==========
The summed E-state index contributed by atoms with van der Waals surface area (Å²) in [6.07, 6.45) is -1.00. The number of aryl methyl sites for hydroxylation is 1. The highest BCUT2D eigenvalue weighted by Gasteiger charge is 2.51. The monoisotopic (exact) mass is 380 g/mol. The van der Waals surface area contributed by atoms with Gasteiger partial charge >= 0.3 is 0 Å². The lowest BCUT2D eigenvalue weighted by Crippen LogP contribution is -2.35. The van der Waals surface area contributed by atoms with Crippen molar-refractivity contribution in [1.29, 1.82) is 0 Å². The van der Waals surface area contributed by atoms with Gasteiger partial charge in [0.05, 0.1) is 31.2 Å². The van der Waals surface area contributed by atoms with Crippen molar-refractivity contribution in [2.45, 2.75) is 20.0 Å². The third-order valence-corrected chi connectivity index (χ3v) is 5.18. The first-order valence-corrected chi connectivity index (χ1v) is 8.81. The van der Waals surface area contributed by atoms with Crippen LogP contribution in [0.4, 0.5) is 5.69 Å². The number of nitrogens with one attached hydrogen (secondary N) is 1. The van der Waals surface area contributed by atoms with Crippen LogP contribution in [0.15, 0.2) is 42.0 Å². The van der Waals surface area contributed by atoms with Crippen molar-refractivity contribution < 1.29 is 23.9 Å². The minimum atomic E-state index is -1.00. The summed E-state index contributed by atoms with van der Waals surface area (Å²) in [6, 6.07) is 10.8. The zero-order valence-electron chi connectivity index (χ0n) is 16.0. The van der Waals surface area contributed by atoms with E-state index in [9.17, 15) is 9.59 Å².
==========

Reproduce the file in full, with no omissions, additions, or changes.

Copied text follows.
The summed E-state index contributed by atoms with van der Waals surface area (Å²) in [6.07, 6.45) is -1.00. The number of aryl methyl sites for hydroxylation is 1. The highest BCUT2D eigenvalue weighted by Gasteiger charge is 2.51. The monoisotopic (exact) mass is 380 g/mol. The van der Waals surface area contributed by atoms with Gasteiger partial charge >= 0.3 is 0 Å². The lowest BCUT2D eigenvalue weighted by Crippen LogP contribution is -2.35. The van der Waals surface area contributed by atoms with Crippen molar-refractivity contribution in [1.29, 1.82) is 0 Å². The van der Waals surface area contributed by atoms with Gasteiger partial charge in [0.05, 0.1) is 31.2 Å². The van der Waals surface area contributed by atoms with Crippen molar-refractivity contribution in [2.45, 2.75) is 20.0 Å². The third-order valence-corrected chi connectivity index (χ3v) is 5.18. The first-order valence-corrected chi connectivity index (χ1v) is 8.81. The van der Waals surface area contributed by atoms with Crippen LogP contribution in [0.4, 0.5) is 5.69 Å². The number of nitrogens with one attached hydrogen (secondary N) is 1. The van der Waals surface area contributed by atoms with Crippen LogP contribution in [0.15, 0.2) is 42.0 Å². The van der Waals surface area contributed by atoms with Crippen molar-refractivity contribution < 1.29 is 23.9 Å². The minimum atomic E-state index is -1.00. The summed E-state index contributed by atoms with van der Waals surface area (Å²) in [6, 6.07) is 10.8. The zero-order valence-electron chi connectivity index (χ0n) is 16.0. The van der Waals surface area contributed by atoms with E-state index in [9.17, 15) is 9.59 Å².